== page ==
Sixfinity uses a six-bar linkage design with a lower link that switches directions as the suspension progresses through its travel. The switch link initially rotates upward, providing a wide and flat band of anti-squat for smooth and supported pedaling. As soon as the suspension reaches its inflection point, it switches directions and rotates downward until bottom-out, causing the anti-squat to drop off progressively. This allows the suspension to be active and to move more freely deeper in the travel and when pedaling isn’t a priority.
Compared to a traditional bike, e-bikes use a greater range of gears when climbing and the Sixfinity suspension allows for consistency and predictability regardless of gear choice. The Yeti 160E has a flip-chip adjustable leverage rate, which allows for a 10% change to the rate of suspension progressivity while geometry, anti-squat, and anti-rise remain consistent. The leverage rate settings can be modified by selecting one of three “discs” placed directly into the frame below the shock. The stock position is set at 30%, providing a nice balanced ride. However, the discs can be switched to 25% for a firmer, more efficient ride, or 35% for a plush feel with more pop.
In theory, the flip-chip makes a lot of sense. In practice, however, it’s a pain in the butt. Unless you have a nice bike stand and a burning desire to tinker with your bike settings before the ride, I recommend finding the chip that works well most of the time and sticking to that. I rode all three settings and prefer the stock chip for a nice balance, but I might switch to 35% for a non-stop chunk fest.
Shimano EP8 Drive System
The Shimano EP8 drive motor system is a smaller, lighter, and more powerful version of its predecessor the E8000. The EP8 settings can be accessed remotely via Shimano’s E-TUBE app, which seems useful if you’re into fine-tuning motor preferences, power output, and checking battery health.
The internal components of the EP8 motor have also been updated, resulting in a quicker cut-out time. When pressure is applied to the pedals the motor engages, and when pressure is released, it disengages, so it seems to work.
The Yeti 160E comes with Shimano’s larger 630w semi-integrated battery, removable via a 4mm Allen key, with a small charging port on the non-drive side. It’s worth noting that the charging port cover is a bit of a pain. You have to slide an extremely small and thin plastic piece precisely into a tiny slot in order to secure it. If not done properly moisture can seep in.
In addition to motor performance, the EP8 height has been shaved by 5mm for better ground clearance. This is a great feature because even with increased clearance, the 350mm bottom bracket height still had me stuck on a few rocks that aren’t a problem with analog bikes. This problem is accentuated by the weight of the bike, which isn’t as easy to bunny hop over obstacles.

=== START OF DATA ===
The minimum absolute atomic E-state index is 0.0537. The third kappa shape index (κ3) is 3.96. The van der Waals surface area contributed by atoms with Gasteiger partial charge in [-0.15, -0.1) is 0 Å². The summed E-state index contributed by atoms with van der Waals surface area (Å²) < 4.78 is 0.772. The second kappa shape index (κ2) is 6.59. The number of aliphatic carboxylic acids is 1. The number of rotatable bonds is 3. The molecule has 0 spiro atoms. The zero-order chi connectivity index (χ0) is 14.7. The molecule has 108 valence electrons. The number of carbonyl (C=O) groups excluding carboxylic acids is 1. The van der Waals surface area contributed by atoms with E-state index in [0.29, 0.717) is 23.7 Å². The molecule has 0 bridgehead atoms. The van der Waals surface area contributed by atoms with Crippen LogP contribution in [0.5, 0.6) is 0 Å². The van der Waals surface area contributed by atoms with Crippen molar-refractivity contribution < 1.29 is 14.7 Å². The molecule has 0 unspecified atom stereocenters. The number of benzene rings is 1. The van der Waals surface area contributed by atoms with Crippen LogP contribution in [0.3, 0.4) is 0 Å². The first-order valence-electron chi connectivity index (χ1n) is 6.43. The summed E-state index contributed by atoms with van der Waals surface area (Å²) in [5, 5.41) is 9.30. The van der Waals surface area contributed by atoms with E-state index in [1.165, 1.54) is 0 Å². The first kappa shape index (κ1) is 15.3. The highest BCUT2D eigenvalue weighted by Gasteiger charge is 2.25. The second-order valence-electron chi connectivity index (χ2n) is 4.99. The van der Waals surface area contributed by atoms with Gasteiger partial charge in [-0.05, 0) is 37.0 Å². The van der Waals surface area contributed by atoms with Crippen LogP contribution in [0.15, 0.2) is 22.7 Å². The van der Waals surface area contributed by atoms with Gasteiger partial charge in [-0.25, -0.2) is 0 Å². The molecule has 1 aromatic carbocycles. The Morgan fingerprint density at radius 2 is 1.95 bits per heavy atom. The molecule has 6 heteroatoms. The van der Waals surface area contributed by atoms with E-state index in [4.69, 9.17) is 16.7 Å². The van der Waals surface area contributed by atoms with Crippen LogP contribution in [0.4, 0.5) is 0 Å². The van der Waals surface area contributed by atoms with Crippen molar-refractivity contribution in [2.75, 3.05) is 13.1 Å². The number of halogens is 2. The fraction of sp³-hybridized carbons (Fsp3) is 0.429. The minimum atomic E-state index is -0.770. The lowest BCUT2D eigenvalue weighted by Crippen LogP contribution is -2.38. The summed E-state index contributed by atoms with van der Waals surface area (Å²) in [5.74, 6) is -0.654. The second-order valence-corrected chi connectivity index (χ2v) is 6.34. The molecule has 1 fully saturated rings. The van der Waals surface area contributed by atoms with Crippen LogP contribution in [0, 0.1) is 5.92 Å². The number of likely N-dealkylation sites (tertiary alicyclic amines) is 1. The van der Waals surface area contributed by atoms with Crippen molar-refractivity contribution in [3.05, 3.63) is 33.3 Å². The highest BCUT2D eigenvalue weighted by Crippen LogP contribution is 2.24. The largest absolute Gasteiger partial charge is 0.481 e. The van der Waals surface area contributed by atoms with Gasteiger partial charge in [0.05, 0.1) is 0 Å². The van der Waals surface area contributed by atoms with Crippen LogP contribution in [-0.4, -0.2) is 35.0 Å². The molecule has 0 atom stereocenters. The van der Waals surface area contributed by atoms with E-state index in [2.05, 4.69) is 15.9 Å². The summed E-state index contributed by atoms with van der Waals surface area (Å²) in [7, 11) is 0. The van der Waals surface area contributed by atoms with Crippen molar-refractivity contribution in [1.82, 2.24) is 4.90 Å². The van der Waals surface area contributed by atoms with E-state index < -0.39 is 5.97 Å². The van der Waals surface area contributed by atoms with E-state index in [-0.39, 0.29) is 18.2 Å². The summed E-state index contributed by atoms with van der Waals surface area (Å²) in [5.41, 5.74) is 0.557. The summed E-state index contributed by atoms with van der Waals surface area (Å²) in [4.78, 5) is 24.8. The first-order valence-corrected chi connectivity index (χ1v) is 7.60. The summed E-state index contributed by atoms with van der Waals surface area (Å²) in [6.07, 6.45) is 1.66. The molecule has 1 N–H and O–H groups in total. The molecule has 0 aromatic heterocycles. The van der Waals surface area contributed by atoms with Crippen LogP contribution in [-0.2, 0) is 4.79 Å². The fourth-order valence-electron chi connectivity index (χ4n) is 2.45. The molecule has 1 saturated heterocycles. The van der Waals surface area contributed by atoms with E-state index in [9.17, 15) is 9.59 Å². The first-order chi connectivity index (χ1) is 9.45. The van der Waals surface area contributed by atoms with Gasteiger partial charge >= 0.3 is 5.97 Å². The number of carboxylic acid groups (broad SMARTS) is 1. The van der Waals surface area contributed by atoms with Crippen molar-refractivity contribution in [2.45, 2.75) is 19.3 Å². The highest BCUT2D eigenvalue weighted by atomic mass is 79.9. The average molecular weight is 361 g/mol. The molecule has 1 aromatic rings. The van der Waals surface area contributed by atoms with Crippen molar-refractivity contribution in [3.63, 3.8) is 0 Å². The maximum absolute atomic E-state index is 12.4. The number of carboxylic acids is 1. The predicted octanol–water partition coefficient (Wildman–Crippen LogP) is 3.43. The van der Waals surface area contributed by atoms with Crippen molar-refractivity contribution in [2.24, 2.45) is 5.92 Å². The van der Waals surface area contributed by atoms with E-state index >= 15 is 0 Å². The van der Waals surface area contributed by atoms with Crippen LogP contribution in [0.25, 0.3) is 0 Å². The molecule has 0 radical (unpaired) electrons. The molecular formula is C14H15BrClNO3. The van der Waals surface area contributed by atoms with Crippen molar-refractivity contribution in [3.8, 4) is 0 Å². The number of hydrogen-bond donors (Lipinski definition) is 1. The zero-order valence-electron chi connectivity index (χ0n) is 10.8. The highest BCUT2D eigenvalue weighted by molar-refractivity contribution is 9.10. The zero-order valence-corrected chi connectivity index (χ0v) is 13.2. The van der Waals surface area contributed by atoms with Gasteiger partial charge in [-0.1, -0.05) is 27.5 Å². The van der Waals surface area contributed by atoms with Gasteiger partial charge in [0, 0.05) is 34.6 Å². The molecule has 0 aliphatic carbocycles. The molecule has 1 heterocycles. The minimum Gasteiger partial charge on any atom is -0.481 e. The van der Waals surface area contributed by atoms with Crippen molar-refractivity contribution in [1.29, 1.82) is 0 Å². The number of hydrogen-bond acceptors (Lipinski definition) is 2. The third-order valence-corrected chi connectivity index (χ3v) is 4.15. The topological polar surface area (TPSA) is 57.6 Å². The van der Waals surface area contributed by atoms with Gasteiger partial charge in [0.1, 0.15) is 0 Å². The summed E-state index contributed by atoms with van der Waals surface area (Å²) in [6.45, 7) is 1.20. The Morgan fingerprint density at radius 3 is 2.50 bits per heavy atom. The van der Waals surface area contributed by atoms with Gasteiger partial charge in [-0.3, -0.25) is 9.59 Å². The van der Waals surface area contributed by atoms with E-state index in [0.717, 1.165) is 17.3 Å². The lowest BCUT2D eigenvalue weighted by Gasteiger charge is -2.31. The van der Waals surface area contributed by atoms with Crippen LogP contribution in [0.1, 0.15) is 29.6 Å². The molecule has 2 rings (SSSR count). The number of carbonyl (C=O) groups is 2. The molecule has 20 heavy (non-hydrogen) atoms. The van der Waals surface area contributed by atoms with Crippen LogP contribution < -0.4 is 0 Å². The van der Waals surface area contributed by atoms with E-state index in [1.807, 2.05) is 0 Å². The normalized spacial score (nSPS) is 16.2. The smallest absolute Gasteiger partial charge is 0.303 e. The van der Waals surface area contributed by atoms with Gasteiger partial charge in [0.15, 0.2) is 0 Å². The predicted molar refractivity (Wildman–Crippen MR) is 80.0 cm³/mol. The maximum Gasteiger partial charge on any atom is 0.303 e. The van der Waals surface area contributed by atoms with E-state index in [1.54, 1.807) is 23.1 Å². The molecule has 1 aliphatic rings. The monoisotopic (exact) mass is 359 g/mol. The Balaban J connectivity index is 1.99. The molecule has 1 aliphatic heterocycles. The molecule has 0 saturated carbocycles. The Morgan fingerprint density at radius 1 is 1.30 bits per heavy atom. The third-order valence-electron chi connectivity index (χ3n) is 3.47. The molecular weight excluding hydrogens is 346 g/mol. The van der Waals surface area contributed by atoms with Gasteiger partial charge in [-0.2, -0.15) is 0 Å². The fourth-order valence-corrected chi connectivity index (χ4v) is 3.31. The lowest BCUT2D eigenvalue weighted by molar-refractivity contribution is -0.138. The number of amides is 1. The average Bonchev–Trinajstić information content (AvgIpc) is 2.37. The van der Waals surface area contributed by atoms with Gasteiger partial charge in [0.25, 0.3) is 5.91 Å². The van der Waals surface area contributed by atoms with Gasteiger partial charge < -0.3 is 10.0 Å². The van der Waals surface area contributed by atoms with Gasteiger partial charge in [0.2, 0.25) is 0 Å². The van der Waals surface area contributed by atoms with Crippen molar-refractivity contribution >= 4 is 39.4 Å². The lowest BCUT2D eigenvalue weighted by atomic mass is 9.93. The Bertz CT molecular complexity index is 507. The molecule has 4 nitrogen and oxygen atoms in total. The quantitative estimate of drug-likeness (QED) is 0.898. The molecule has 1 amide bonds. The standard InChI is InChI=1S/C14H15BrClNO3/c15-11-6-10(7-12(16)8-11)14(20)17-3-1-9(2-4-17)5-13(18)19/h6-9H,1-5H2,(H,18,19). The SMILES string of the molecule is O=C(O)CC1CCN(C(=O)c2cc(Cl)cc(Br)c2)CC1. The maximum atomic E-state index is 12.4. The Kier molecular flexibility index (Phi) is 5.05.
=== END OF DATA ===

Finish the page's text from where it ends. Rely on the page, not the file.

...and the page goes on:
One downside to the EP8, and maybe Shimano motors in general, is the sound. I don’t know if it was the volume or the pitch that bugged me, but the EP8 has a very distinct sound. It also seems that the motor jostles slightly while riding which is concerning. I’m not familiar with all e-bike motor options, but this one audibly annoyed me.
Overall I love this bike. I found myself reaching to ride this over my analog bike simply because it’s fun to pedal without the added bonus of my heart exploding out of my chest. Though I mentioned the weight several times, it does fall within the range of normal for a full-sized e-bike. This point requires consideration if you’re a lighter rider such as myself. It was difficult to manage and first but became more intuitive after several rides.
Yeti did an amazing job creating a full-size e-bike that’s capable of racing, yet also enjoyable for the normal riders in the crowd. Though a bit of pedaling efficiency is lost in some scenarios, the Sixfinity platform is well suited for the size and weight of the 160E and the EP8 motor more than compensates for any loss in efficiency. The anti-squat, anti-rise properties keep the suspension active and precise throughout, providing stability, while also feeling supple and plush regardless of leverage rate selection. The EP8 motor gives ample power, performs well, and sits high enough to avoid most rocks. It does make an annoying sound; perhaps only noticeable to those of us with dog-like hearing. The battery life is sufficient for the size and I never worried I was going to run out of juice, even on the longest rides.
If you’re considering racing in the e-MTB category or are in the market to drop $12,700k, the Yeti 160E is money well spent.
- Excellent geometry
- Active suspension when climbing
- Stable and plush suspension when descending
- Efficient (e-bike) pedaling regardless of gear choice
- Motor delivers smooth, manageable power
- Good battery life
Pros and cons of the Yeti 160E
- Price $$$$
- Weight may be difficult for some to handle down technical trails
- Technical climbing requires more finesse
- Shimano EP8 pitch and motor knocking noise
- Distracting display placement